Note that the differences of eukaryotic and prokaryotic gene regulation are abstracted by our model, because only the general mechanism of transcription factor regulated expression that gives rise to a high semantic capacity shall be explored here. Therefore, we consider transcription factors that bind only one promoter and that a promoter is bound by only one transcription factor. Then, the expression of a gene is given by

The semantic analysis shows that the reaction network can implement molecular codes, but only in one way, i.e. with the transcription factors as signs and the set of products as meanings. The set of genes, i.e. the combination of promoter and coding region, forms the molecular context. So the mapping between transcription factor and gene product can be altered by the exchange of a promoter region of a gene (or vice versa). Such promoter exchanges are also a common tool in molecular biology to allow for the external control of gene expression [44], e.g. to discover the function of silenced gene clusters [45].

Interestingly, in contrast to the model of the gene translation chemistry described above, the DNA is not the sign, but functions as the molecular context. This “role change” suggests an interdependence between different codes. Here the “gene regulatory code” regulates the execution of the “gene translation code”, as the former one controls the usage of the latter’s signs.

Note that the reaction network model can easily be made more complex by modeling transcription factors as protein complexes and including the respective assembly processes, by modeling different types of transcription factors (activators, repressors, enhancers), or the introduction of several DNA binding sites in the regulatory region to allow a combinatoric regulation by several transcription factors. However, the general conclusion about the semantic capacity of a GRN would not be affected.

Signaling by Phosphorylation Cascades Allows for Molecular Codes Only in a Dynamic Setting

Cells maintain different systems for signal transmission and integration [46]. The most prominent signaling systems rely on reversible phosphorylation of amino acids side-chains for regulation of signaling protein activity. The direct involvement of such systems in signaling suggest that they may be semantic systems. If so, they should be able to realize molecular codes. We have studied phosphorylation cascades, like the mitogen activated kinase regulatory network, as a typical instance of an intra-cellular signaling system. These systems demonstrate the limitation of our static approach. Here, it is necessary not only to distinguish between molecular species, but also between their concentrations. By assigning concentration levels to each species we allow for the dynamic change of these concentrations by the system’s reactions. Thus, a molecular species’ concentration is decreased if it is used as reactant in a reaction and increased if produced by a reaction. A species can have an effect on another species’ concentration through the reactions in the system.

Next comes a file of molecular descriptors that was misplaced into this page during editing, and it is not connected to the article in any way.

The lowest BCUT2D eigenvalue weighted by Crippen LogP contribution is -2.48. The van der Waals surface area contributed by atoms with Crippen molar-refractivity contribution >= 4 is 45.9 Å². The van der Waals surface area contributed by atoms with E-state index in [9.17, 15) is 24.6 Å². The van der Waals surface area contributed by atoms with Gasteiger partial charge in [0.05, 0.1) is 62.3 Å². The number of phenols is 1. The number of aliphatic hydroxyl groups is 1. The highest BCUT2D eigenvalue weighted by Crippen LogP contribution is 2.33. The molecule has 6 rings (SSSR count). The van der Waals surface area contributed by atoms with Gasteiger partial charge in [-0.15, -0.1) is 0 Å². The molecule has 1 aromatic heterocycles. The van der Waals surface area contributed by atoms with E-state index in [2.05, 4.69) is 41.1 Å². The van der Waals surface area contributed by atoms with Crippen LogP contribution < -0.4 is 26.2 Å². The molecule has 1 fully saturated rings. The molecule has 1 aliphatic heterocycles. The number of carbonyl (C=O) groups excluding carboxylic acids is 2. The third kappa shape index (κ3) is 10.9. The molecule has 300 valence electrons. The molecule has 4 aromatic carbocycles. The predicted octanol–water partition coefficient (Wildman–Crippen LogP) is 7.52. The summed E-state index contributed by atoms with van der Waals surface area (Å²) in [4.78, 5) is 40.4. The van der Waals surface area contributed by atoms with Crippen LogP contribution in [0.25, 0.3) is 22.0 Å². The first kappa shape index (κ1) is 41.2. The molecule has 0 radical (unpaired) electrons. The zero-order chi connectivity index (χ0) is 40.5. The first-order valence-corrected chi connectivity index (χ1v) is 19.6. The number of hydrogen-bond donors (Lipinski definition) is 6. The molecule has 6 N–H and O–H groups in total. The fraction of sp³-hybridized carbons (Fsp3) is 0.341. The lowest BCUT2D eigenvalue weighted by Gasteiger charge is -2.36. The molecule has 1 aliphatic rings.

In general, the activation of a kinase by phosphorylation can generate a molecular mapping between the kinase and its target, but this mapping is not necessarily a molecular code (Fig. 4A). In contrast, a two-step cascade is able to implement a molecular code (Fig. 4C).

thumbnail
Figure 4. Reaction networks describing phosphorylation motifs.

Molecular species in these networks represent kinases that may be activated or inactivated by phosphorylation. Activated and non-activated forms of a kinase are modeled as different species (e.g. species and ). Panel A: Reaction network of a simple phosphorylation motif, which can realize a molecular mapping, but not a molecular code. Panel B: Molecular mappings that can be realized by the reaction network from panel A. These mappings do not constitute a molecular code. Panel C: M ore complex reaction network that can realize molecular codes. Panel D: The two binary molecular codes (i.e., one code pair) are realized by either one of the two molecular contexts or . In contrast to the other described molecular codes (e.g. the genetic code), here, the code is not only specified by the species also, but also by the species’ concentrations. Panel E : Simulation of the second network (panel C) showing the ratio over for the two different contexts. The red line shows the system’s behavior for the context , while the green line shows the system’s behavior for the alternative context over varying initial concentrations for . The blue line indicates the (here arbitrary) threshold to separate high and low concentrations.

https://doi.org/10.1371/journal.pone.0054694.g004